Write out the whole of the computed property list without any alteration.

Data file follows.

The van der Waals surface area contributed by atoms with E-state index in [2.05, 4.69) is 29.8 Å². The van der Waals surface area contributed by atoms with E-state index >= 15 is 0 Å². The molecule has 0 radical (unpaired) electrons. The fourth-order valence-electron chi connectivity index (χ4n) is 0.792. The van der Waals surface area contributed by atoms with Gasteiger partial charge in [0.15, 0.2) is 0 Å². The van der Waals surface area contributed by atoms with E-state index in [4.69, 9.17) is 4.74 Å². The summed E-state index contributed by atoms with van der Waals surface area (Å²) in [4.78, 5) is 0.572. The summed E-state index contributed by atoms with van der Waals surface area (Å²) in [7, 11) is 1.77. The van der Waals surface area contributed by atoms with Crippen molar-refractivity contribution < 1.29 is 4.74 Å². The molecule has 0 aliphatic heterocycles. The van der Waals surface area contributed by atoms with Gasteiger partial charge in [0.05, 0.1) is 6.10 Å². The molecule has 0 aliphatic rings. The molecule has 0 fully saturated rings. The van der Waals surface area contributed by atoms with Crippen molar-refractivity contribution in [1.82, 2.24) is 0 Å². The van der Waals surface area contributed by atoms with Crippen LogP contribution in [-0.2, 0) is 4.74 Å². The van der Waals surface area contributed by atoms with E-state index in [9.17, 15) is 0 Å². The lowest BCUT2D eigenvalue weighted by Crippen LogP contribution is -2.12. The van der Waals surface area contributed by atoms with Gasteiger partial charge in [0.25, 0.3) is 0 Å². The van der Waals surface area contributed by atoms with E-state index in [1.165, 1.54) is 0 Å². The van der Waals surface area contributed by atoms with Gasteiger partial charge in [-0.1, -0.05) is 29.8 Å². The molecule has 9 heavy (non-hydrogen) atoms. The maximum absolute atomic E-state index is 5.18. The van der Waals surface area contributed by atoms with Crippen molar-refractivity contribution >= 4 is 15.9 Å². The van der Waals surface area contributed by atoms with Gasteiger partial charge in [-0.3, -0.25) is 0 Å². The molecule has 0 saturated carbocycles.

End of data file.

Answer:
The van der Waals surface area contributed by atoms with E-state index in [2.05, 4.69) is 29.8 Å². The van der Waals surface area contributed by atoms with E-state index >= 15 is 0 Å². The molecule has 0 radical (unpaired) electrons. The fourth-order valence-electron chi connectivity index (χ4n) is 0.792. The van der Waals surface area contributed by atoms with Gasteiger partial charge in [0.15, 0.2) is 0 Å². The van der Waals surface area contributed by atoms with E-state index in [4.69, 9.17) is 4.74 Å². The summed E-state index contributed by atoms with van der Waals surface area (Å²) in [4.78, 5) is 0.572. The summed E-state index contributed by atoms with van der Waals surface area (Å²) in [7, 11) is 1.77. The van der Waals surface area contributed by atoms with Crippen molar-refractivity contribution < 1.29 is 4.74 Å². The molecule has 0 aliphatic heterocycles. The van der Waals surface area contributed by atoms with Gasteiger partial charge in [0.05, 0.1) is 6.10 Å². The molecule has 0 aliphatic rings. The molecule has 0 fully saturated rings. The van der Waals surface area contributed by atoms with Crippen molar-refractivity contribution in [1.82, 2.24) is 0 Å². The van der Waals surface area contributed by atoms with Crippen LogP contribution in [-0.2, 0) is 4.74 Å². The van der Waals surface area contributed by atoms with E-state index in [9.17, 15) is 0 Å². The lowest BCUT2D eigenvalue weighted by Crippen LogP contribution is -2.12. The van der Waals surface area contributed by atoms with Gasteiger partial charge in [0.25, 0.3) is 0 Å². The van der Waals surface area contributed by atoms with E-state index in [1.165, 1.54) is 0 Å². The van der Waals surface area contributed by atoms with Gasteiger partial charge in [-0.1, -0.05) is 29.8 Å². The molecule has 9 heavy (non-hydrogen) atoms. The maximum absolute atomic E-state index is 5.18. The van der Waals surface area contributed by atoms with Crippen molar-refractivity contribution >= 4 is 15.9 Å². The van der Waals surface area contributed by atoms with Gasteiger partial charge in [-0.3, -0.25) is 0 Å². The molecule has 0 saturated carbocycles.